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I have tried to try everything and have come across some mystery foods. The hotel brings a couple of bananas to my room each day but one day the fruit that was delivered was something I had never seen. It had skin the color of the wax on an Edam cheese with green tentacle-like attachments. Having no idea what it was, I took it to school to learn that the dragon-loving Vietnamese often eat this dragon fruit. It was easy to peel and its edible flesh is a translucent white filled with tiny black seeds, smaller than poppy seeds. It has a nice, mildly sweet taste, and once peeled I recognized it as a staple of the hotel’s breakfast buffet. The buffet has also featured another whitish, soft-looking something cut in slices and accompanied by what looked like small pieces of rye bread. The white stuff was slimy and tasteless and the ” bread” turned out to be a mystery meat. One try was enough for me. One morning I tried what I thought was deep fried chicken nuggets that turned out to be deep fried tofu, something I came quite to like. Another day, thinking I might be taking small deep fried fish pieces, they turned out to be potato. The buffet sometimes has a fruit medley of tiny cubes of various melons in a yogurt sauce which I always take. One day the medley included cubes of hard-boiled egg, potato and some green peas, which I thought did not meld well with the fruit and which I did not care for as much as the original concoction.
There is a seasonal fruit that grows in bunches on trees that I at first thought were lychee nuts. I learned they are called (phonetically) lanlin. They are shooter-marble size and have a very heavy brown shell which when opened, with some difficulty, reveal a small, opaque white ball of fruit with a hard black seed, resembling their name: dragon’s eyes. Good tasting but nearly too much work for the reward. There are dozens of other foods I have seen on display but am ill inclined to try for lack of identification. One day at school lunch we were served a soup with small pieces of fish, another of my non-favorites, so I managed to pick out a large piece with my chopsticks and deposit it in the soup of one of the other teachers – who saw me do it but did not object. The cook, who prepares about 60 lunch trays a day, fills each with sticky rice, a largely tasteless clear, usually room temperature soup, a piece of fruit, a thin green and stringy veggie of a name I had never heard and which is slightly bitter, and chunks of steamed or wok-fried meat. I now usually take just a small bowl of rice and then add to it the other foods I want from the communal pots. That way I am not wasting foods I have tried but don’t care for, and managing both portion size and selection. I may have written earlier that lunch sometimes includes quail eggs, that I at first found difficult to pick up with chopsticks. The first time they were served I asked how in the world one can control them with chopsticks, the only utensils available aside from the soup spoon, and while my lunch partners were giggling at my question, one of them told me it was OK to pick them up with the spoon. In the meantime I was able to master the chopsticks pick up. I have temporarily liberated a salt shaker from the restaurant because no meal I have eaten here is salted. At lunch I put soy sauce on the otherwise plain white rice.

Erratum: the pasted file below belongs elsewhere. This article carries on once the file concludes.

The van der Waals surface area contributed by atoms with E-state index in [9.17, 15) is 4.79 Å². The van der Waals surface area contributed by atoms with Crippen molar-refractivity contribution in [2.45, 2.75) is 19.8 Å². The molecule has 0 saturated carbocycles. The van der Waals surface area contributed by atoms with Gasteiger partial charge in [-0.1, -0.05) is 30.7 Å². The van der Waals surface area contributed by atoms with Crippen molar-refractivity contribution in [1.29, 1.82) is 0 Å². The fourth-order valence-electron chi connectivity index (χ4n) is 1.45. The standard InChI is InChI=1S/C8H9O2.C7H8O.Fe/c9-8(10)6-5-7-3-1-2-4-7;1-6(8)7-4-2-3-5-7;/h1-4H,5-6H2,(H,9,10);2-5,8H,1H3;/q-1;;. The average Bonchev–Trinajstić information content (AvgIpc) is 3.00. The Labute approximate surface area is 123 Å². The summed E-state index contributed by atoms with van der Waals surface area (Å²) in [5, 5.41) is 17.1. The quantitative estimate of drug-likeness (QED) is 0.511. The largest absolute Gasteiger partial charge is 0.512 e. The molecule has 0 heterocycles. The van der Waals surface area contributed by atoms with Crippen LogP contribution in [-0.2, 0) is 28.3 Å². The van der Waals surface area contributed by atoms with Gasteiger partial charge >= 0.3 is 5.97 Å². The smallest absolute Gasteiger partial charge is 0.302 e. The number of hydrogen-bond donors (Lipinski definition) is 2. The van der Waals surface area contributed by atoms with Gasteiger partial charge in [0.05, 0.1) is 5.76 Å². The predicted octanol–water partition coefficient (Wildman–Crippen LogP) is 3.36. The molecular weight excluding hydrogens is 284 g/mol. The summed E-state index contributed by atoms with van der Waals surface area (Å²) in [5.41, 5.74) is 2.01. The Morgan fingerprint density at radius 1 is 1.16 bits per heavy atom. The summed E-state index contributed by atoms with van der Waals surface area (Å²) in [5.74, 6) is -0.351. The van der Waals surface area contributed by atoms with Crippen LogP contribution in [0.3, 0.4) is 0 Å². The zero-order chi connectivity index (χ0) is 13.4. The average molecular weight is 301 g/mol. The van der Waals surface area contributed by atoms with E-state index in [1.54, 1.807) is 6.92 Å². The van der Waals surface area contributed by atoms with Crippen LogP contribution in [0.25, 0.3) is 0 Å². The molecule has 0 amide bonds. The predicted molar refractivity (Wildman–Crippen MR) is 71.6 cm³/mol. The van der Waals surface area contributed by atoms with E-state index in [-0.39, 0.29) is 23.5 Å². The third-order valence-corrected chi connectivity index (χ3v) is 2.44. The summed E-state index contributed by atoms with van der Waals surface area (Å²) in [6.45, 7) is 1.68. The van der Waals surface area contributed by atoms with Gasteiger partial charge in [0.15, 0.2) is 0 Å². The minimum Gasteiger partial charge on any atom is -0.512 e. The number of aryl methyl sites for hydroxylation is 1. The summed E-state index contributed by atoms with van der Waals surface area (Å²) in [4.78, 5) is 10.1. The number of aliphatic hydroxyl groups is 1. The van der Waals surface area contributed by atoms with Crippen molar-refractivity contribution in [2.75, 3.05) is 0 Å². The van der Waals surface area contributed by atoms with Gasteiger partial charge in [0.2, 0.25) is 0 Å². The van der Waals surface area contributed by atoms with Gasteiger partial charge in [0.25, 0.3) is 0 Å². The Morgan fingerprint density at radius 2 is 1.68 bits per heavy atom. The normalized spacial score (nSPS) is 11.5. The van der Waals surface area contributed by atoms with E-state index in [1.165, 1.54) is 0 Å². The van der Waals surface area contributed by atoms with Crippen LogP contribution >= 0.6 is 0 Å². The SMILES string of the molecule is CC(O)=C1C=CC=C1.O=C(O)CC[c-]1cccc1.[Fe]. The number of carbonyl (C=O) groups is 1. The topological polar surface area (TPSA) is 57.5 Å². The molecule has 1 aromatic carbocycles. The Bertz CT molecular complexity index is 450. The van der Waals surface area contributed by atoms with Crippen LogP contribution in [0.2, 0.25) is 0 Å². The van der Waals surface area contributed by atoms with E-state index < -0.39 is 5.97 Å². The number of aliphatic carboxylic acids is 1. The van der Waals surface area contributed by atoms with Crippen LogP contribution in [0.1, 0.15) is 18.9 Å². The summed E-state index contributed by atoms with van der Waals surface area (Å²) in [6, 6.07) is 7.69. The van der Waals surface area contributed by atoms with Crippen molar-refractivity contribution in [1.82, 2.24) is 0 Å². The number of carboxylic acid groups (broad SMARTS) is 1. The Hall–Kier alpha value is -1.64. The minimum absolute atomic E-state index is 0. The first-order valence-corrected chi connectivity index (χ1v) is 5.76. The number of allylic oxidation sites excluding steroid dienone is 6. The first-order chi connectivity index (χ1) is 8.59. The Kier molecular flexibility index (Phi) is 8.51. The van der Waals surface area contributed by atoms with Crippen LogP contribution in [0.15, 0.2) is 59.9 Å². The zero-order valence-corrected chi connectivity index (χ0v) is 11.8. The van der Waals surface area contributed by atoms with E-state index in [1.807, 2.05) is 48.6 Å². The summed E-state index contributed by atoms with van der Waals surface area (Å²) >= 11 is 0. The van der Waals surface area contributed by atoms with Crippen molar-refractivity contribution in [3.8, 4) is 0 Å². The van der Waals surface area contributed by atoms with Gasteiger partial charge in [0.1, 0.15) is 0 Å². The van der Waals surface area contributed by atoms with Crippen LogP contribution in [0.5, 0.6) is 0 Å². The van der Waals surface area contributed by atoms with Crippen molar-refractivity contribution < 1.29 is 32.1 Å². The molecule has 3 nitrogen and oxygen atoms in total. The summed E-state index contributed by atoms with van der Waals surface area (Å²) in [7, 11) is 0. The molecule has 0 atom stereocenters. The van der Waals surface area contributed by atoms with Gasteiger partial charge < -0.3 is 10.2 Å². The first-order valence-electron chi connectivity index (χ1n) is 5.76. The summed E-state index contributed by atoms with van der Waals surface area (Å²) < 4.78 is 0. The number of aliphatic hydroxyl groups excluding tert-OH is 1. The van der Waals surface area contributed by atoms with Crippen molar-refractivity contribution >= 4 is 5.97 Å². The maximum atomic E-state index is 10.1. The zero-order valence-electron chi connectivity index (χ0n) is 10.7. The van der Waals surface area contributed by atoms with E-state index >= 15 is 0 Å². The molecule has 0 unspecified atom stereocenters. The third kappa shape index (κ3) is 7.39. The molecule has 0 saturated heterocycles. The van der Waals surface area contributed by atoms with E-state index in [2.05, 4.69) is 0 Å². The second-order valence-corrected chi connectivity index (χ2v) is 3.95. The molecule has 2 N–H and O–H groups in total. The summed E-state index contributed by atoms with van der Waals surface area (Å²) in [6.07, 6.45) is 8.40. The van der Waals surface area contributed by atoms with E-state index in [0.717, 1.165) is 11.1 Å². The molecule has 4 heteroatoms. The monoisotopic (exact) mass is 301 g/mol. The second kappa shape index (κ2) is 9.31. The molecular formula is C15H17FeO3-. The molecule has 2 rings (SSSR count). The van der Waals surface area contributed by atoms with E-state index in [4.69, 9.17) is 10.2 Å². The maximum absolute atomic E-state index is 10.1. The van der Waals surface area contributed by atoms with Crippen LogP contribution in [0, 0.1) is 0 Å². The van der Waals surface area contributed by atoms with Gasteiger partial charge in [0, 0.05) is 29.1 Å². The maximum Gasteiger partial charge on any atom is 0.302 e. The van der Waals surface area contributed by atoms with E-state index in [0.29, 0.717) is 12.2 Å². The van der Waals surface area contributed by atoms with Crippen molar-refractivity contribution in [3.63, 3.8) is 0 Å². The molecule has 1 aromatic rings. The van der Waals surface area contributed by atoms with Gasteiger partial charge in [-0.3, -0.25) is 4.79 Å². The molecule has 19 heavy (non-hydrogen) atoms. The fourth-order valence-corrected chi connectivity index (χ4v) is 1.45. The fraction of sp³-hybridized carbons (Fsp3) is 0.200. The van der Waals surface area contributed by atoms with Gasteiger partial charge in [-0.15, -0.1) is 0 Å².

Fortunately ice cream and many other fruits are the same as at home, but stay turned. I am sure I shall have other culinary challenges to report.